Δημοσίευση σε περιοδικό – Journal of DNA Repair

Δημοσίευση σε επιστημονικό περιοδικό – Journal of DNA Repair – under review


“Holliday Junctions as distinct recombination units contributing to human microdeletion and microduplication syndromes”

Ladias Paris1, Markopoulos Georgios2, Sakaloglou Prodromos1, Kostoulas1 Charilaos1, Bouba Ioanna1, Markoula Sofia3, Tzavaras Theodore2 and Georgiou Ioannis1
In collaboration with the recombination study Group: Bellos Christos4, Stefanou Konstantinos4, Stergios Georgios4
1. Laboratory of Medical Genetics and Human Reproduction,

2. Laboratory of General Biology

3. Department of Neurology, School of Health Sciences, Faculty of Medicine, University of Ioannina,

4. Lime Technology 54 110 Ioannina, Greece



Holliday junctions are the first recognized templates of legitimate recombination. Their prime physiological role is meiotic homologous recombination, resulting in genetic rearrangements, in new combinations of the genetic material, thus increasing genome repair and fitness. Additionally, HJ-mediated recombination can also result in unequal crossover and non-homologous recombination of the genetic makeup in the gametes or the daughter cells. Transposable elements (TEs) are repetitive DNA elements able to replicate in the genome and as we have previously reported can pair with HJs in such a way, that a significantly high proportion of HJs is associated with TEs.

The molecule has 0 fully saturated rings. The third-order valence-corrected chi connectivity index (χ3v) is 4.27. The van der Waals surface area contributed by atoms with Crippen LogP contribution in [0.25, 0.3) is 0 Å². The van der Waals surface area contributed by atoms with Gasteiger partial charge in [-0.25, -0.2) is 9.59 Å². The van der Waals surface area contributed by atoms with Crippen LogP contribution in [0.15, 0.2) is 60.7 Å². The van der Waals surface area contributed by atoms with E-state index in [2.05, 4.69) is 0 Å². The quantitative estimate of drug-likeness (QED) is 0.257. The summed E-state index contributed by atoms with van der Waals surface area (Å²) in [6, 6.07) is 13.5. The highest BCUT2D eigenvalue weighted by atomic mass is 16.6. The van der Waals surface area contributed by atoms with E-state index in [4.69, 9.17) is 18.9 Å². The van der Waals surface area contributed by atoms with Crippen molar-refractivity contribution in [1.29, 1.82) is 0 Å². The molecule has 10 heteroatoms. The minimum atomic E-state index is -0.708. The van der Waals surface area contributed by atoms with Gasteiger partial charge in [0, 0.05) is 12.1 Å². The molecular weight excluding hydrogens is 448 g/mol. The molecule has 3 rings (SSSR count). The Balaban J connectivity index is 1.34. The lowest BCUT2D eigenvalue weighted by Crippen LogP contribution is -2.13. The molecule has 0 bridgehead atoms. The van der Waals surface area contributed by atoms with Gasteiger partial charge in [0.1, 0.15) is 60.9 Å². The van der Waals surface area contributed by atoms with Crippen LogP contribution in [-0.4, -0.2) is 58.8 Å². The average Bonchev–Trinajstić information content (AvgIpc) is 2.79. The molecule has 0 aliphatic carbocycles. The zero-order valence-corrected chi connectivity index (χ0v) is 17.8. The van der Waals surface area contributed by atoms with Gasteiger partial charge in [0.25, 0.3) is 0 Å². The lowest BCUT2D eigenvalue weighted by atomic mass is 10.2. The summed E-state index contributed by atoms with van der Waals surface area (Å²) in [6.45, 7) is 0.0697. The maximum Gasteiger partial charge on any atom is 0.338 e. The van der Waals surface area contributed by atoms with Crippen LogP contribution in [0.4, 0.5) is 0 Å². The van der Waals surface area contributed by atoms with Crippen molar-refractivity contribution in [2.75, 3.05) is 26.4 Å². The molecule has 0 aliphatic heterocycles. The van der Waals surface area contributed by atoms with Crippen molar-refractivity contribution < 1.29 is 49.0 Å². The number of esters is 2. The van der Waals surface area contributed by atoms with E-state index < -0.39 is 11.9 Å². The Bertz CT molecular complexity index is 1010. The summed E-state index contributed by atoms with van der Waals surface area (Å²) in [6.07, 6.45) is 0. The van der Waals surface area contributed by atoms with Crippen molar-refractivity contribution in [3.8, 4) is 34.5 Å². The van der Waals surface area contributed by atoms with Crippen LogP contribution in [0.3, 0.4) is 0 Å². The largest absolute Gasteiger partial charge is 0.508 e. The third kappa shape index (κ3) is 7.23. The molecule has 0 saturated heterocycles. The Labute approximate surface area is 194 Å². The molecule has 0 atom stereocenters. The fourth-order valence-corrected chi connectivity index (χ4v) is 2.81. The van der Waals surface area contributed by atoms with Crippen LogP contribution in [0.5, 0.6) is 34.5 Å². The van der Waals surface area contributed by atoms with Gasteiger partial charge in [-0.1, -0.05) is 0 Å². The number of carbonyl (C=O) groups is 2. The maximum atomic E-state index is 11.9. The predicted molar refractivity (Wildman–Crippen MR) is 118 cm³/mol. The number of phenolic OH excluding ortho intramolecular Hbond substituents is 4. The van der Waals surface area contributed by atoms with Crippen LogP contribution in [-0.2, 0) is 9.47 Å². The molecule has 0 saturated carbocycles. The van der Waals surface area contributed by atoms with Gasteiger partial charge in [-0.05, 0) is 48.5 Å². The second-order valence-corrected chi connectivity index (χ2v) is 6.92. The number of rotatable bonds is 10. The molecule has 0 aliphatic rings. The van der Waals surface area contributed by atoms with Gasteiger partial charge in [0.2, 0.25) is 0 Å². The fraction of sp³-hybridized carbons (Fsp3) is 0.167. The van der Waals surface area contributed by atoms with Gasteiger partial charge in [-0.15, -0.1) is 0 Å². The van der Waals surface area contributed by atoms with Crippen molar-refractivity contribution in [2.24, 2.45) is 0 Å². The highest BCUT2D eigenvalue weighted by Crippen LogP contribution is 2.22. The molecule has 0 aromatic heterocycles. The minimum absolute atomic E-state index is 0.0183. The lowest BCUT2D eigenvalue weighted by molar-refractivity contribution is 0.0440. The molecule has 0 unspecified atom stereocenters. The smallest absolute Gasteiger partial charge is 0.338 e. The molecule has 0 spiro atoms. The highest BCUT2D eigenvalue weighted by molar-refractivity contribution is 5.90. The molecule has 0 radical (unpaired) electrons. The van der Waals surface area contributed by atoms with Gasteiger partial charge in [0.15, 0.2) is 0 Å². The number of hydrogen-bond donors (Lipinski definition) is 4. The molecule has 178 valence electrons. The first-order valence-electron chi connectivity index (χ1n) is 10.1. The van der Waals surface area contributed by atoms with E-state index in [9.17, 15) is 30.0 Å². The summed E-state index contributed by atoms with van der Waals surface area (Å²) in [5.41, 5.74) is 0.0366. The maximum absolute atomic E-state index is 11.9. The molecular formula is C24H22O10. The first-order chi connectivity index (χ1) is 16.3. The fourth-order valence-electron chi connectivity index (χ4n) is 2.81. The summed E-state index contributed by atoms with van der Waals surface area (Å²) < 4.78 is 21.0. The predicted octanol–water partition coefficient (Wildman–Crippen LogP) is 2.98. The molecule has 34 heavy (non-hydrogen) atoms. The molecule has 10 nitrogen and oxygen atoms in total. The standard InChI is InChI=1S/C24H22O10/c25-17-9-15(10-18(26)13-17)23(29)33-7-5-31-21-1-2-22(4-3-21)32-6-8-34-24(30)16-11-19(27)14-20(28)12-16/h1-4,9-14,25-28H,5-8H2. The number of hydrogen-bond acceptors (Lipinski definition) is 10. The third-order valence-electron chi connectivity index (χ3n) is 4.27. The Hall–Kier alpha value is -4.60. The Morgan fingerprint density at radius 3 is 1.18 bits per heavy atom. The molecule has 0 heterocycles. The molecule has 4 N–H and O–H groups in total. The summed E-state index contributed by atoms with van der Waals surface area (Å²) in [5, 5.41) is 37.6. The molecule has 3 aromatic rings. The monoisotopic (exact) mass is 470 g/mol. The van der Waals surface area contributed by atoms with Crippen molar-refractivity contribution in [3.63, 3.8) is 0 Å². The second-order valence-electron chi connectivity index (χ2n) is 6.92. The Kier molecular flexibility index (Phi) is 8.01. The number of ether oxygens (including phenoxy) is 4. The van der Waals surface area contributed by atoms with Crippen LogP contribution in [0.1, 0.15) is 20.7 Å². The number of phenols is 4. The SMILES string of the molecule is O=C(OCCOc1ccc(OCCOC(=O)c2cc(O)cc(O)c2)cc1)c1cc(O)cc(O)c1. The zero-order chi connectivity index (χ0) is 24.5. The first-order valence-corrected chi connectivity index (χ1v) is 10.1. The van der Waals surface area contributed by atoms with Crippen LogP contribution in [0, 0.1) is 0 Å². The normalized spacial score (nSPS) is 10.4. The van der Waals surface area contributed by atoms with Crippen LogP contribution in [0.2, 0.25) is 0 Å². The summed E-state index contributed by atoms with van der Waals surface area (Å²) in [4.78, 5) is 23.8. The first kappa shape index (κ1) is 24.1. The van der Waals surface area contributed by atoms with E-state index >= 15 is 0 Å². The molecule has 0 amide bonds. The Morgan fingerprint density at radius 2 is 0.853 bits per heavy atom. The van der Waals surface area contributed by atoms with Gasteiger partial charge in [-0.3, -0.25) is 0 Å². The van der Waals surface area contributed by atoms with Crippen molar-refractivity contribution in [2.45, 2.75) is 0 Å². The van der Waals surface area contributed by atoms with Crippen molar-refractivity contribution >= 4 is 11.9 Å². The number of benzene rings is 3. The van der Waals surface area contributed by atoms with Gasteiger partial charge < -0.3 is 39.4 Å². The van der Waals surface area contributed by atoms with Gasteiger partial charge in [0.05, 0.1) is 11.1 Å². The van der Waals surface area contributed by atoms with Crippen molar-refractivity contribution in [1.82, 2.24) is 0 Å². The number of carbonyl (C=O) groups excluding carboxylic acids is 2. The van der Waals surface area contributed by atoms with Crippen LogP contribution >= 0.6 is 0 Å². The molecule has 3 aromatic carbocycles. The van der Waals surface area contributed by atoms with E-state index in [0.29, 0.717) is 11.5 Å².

Particular Microdeletion and Microduplication Syndromes (MMS) are rare recombinations, but as a whole (cumulatively) they represent a significant group of genetic abnormalities almost equal to aneuploidies. Some of them and in particular Di George Microdeletion can be found in frequencies second only to trisomy 21. Based on our database of MMS we found that almost all MMS span in length less than 5Mbs which is the cut-off point of resolution in standard cytogenetics. Furthermore, a significant percentage of them are in length less than 0.5Mbs and all together, short and long MMS, have a high probability to harbor TE-associated and non-TE associated HJs.

More importantly, gene proximity bioinformatic analysis revealed that a significantly high number of MMS associated HJs are proximal to regions of genes that control key developmental processes and transcription factors in humans.

Collectively, we propose that HJs and other recombination primers such as TEs that exist in regions spanning MMS hotspots underlie a possible mechanism for their occurrence during gametogenesis.